Office employees spend at least eight hours daily at a desk, working on a computer and are predisposed to ergonomic strains and other similar injuries related to repetitive movements and bad posture. It’s challenging for you to detect this kind of work hazard. But you can prevent ergonomic injuries by offering your employees access to various adjustable desks, chairs, computer screens, keyboards, and other types of office equipment and tools to accommodate their specific work styles. Instruct your workforce on setting up and operating the equipment you provide to avoid ergonomic injuries. The Occupational Safety and Health Administration offers general recommendations on setting up a computer workstation and completing daily office tasks.
Make general workstation ergonomics part of the training you provide to new employees.
- The chair’s height should allow them to keep their feet firmly on the ground.
- The keyboard and mouse should be placed at a comfortable height and close to each other and the employee’s body to avoid reaching.
- The elbows should be at a 90-degree while typing.
- The arms should hang loosely at the shoulders.
- The chair should offer firm back support, and the employees should sit straight.
- Everyone should keep their bodies in a relaxed and natural posture.
- The chain, monitor, and keyboard should be positioned in a straight line with their body.
Ensure your wellness specialist keeps an eye on employees for musculoskeletal disorder symptoms. Specialists recommend watching out for symptoms like weakness, fatigue, pain, or numbness, as they are the first signs to point to an ergonomics issue.
Indoor air quality
Poor indoor air quality could cause occupational asthma and other respiratory health issues, allergies, and chemical sensitivity. Factors like water damage, office overcrowding, the presence of pesticides and cleaning chemicals, mould growth, inadequate ventilation systems, too little or too much humidity, cubicle office design that prevents air flow, and poor housekeeping can give rise to poor indoor air quality and make your employees sick.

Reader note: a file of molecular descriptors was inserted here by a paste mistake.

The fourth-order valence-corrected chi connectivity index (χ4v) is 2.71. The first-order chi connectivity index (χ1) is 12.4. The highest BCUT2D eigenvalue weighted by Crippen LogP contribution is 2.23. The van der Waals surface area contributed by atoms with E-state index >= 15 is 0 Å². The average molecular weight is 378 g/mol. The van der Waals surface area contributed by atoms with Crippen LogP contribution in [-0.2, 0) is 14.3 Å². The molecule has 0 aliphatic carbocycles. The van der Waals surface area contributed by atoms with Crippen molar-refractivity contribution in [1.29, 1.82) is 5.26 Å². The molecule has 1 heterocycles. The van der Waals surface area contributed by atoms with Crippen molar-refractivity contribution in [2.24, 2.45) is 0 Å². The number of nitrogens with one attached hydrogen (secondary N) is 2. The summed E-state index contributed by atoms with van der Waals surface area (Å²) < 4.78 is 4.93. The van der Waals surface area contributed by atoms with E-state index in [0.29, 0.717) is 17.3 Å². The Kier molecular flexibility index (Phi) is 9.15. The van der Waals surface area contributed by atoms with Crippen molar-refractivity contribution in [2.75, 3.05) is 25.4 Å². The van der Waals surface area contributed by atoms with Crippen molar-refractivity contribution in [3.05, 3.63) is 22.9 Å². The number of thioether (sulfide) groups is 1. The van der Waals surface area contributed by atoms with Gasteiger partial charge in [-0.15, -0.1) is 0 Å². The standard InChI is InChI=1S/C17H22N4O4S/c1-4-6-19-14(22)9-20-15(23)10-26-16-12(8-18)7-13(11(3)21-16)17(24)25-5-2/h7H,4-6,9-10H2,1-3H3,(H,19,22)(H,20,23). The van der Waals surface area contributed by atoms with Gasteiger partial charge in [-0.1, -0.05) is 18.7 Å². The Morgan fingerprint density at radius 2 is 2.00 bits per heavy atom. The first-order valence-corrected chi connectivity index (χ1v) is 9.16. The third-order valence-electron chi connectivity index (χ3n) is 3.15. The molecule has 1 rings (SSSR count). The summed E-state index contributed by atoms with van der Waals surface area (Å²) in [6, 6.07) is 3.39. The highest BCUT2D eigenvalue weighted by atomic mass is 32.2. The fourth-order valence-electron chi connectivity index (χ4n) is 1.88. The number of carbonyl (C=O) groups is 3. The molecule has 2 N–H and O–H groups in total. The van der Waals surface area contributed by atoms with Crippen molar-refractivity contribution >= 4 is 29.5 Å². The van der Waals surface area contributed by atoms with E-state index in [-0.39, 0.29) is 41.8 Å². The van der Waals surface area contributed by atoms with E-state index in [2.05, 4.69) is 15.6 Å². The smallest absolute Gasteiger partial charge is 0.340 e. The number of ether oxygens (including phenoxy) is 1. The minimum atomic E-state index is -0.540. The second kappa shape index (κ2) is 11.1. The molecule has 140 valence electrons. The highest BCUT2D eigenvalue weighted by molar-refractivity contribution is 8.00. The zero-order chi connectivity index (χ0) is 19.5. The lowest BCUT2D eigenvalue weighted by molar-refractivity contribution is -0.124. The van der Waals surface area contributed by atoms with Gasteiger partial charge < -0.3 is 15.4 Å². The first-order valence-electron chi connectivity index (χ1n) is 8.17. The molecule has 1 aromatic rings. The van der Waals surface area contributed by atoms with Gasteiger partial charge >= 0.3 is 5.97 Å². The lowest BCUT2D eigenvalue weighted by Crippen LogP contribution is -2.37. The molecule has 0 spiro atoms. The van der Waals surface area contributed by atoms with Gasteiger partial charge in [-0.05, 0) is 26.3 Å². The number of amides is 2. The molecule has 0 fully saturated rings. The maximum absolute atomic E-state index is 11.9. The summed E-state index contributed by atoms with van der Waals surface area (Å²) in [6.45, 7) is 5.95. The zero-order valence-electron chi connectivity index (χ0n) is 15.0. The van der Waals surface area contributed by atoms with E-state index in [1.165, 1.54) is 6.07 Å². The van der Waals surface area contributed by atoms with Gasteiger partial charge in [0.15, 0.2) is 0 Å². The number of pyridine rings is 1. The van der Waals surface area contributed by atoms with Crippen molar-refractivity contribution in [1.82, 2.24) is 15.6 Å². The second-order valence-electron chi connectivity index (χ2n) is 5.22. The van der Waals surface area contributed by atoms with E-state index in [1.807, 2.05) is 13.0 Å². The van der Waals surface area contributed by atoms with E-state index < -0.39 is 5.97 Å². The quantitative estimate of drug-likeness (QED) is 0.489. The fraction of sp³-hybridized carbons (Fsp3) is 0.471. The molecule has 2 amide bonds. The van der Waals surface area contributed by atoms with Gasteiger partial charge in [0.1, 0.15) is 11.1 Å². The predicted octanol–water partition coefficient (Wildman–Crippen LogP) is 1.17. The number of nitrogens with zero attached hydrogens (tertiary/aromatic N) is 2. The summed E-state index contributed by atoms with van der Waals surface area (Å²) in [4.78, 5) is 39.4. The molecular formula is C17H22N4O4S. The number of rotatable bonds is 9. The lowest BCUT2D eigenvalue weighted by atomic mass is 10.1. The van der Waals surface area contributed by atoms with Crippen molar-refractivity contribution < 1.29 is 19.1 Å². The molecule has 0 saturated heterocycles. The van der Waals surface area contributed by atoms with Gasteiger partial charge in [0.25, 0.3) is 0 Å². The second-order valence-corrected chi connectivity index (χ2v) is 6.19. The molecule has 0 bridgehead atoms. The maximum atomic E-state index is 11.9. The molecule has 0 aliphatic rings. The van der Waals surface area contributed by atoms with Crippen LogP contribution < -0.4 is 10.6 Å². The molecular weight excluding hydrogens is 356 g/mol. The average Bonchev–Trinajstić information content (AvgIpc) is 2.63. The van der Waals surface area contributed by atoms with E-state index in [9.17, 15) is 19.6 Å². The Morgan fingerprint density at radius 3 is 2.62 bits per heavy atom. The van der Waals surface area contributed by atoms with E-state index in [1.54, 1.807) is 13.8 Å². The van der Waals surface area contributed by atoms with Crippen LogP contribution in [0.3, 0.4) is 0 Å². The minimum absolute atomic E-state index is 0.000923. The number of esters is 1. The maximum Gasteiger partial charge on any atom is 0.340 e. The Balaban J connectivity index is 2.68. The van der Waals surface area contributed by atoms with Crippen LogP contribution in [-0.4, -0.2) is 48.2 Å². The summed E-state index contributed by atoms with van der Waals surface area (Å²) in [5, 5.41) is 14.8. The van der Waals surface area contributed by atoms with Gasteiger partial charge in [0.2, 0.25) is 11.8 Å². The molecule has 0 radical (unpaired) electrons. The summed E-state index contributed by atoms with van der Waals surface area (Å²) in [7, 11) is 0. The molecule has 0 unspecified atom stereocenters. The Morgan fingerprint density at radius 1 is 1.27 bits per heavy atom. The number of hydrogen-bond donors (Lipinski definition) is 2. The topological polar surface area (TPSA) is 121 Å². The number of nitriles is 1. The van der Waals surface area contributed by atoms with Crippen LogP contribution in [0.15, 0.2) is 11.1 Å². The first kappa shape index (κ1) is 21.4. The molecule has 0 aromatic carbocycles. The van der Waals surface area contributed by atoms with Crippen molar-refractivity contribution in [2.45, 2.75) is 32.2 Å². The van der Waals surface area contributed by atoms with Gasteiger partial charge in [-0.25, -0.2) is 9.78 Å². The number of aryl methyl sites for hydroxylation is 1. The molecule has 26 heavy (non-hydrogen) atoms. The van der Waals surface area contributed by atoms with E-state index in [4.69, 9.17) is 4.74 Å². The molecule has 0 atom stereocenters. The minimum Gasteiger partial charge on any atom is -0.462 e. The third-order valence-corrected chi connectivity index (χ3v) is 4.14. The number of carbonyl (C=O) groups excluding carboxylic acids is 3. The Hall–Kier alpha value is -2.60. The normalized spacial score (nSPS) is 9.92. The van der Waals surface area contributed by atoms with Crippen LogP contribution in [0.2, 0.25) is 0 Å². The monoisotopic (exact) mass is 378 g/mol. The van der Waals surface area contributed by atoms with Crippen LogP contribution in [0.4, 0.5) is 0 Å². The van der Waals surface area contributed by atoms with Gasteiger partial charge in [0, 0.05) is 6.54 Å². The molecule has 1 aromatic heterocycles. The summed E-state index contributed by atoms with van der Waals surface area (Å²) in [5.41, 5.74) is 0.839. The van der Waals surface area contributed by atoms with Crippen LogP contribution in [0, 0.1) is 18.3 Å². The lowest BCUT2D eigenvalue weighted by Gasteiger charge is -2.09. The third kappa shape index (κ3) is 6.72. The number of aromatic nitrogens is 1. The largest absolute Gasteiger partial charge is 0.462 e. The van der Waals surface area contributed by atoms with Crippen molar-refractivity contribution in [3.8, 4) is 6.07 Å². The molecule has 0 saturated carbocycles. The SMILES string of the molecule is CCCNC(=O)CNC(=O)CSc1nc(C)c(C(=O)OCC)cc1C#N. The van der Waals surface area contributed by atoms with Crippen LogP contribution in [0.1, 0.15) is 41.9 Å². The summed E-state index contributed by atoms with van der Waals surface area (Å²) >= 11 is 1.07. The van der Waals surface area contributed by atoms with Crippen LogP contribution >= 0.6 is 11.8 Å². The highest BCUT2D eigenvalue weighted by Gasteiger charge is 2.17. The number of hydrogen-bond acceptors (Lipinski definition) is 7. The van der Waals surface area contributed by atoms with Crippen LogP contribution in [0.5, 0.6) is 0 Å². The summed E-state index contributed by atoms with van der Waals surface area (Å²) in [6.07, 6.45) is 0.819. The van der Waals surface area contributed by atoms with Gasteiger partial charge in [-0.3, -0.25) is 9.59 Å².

You can improve the office’s air quality by properly cleaning and maintaining the ventilation and HVAC systems. Regular maintenance reduces the amount of respiratory irritants present in the air, and, therefore, the likelihood of illness and infections. Regular cleaning can prevent the accumulation of dirt, dust, pollen, and other irritants on office surfaces and cut down the possibility of illness, infections, and irritants.
Promote orderliness and cleanliness in the workplace and train your employees to care for the office to prevent the spread of disease and illness. Lunch areas, break rooms, restrooms, and refrigerators should be periodically cleaned and sanitised, and employees should throw out their food before it spoils.
How to identify workplace hazards?
Assessing the work setting for safety risks is essential to prevent illness and injuries. You can apply several methods to identify hazards, but here are three easy steps that can help you begin the process of creating a safe environment.
- Conduct regular inspections and assess the equipment, tools, and work practises to identify potential hazards.
- Interview team leaders and workers
- Create a hazard map